This post originally appeared January 13, 2011.
Have you ever seen store made pattern boards? They are usually a rectangular card that displays a pattern. Your kids can use these to practice patterns until they are skilled enough to make them on their own. These pattern boards are fun, and certainly educational. . . but they can also be pricey. So why not make your own?
what you need: shape pattern board printout ~ felt, construction paper or card stock ~ scissors ~ contact paper ~ cardboard
Use the Shape Tracers (found on the shape pattern board printout) to trace each shape onto the felt, construction paper or card stock. You’ll want to make 8 -10 of each shape. I used felt for a couple of reasons; I have a flannel board so these can be used with it, and they are sturdy. Cut them out. Prepare the Pattern Boards by cutting around the large rectangles. When I made them, I taped the pattern boards to a piece of construction paper, leaving a long space to the right for the pattern to be extended. To make them a little stronger, add a piece of cardboard to the back before applying contact paper. Old cereal boxes work perfect for this type of support. Apply contact paper to the boards.
Sit down with your kids, on the floor or at the table. Hand them a pattern board and take one yourself. Spread the felt shapes out between you. While you are working on yours, slowly and quietly describe what you are doing. “I’m going to cover the triangle with a red triangle. I see a blue circle goes next. Hmmm, how do I finish this pattern? Red triangle, blue circle, red triangle, blue circle, red triangle. . . OH, I know! Blue circle!” Once you have shown how to use the pattern board sit back and watch. If your kids figure it out right away, great, bring out the harder ones! If not, don’t worry one bit about it. No need to correct them, instead comment on exactly what you see. “Oh, you chose to put the green heart on the red triangle. Interesting!” This is the perfect activity to leave it out for the week. If you have a shallow box, shoe box lid, or cookie sheet, put the pieces in that.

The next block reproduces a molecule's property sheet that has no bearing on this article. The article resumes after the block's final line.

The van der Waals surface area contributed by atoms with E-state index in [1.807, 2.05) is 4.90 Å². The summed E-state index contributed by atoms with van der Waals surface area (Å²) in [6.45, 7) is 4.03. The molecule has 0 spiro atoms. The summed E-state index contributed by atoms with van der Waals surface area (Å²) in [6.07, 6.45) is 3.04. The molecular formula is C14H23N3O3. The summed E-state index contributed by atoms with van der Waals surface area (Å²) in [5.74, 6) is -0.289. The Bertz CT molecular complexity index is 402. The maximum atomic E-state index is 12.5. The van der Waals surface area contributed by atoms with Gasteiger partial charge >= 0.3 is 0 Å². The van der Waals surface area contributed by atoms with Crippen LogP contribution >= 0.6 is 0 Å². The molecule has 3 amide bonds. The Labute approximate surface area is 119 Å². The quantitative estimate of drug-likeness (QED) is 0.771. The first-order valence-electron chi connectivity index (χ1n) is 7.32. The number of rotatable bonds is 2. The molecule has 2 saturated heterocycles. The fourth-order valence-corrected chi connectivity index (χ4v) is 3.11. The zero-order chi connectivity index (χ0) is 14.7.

Tips (to maximize learning): 1. Wouldn’t this be a great to take along for waiting in a doctors office, or at a restaurant? 2. If you make the shapes out of construction paper, add contact paper to them also. 3. Once your little ones have had some pattern practice, take away the boards and see what pattens they can come up with on their own.
This post is a part of the SHAPES lesson plan.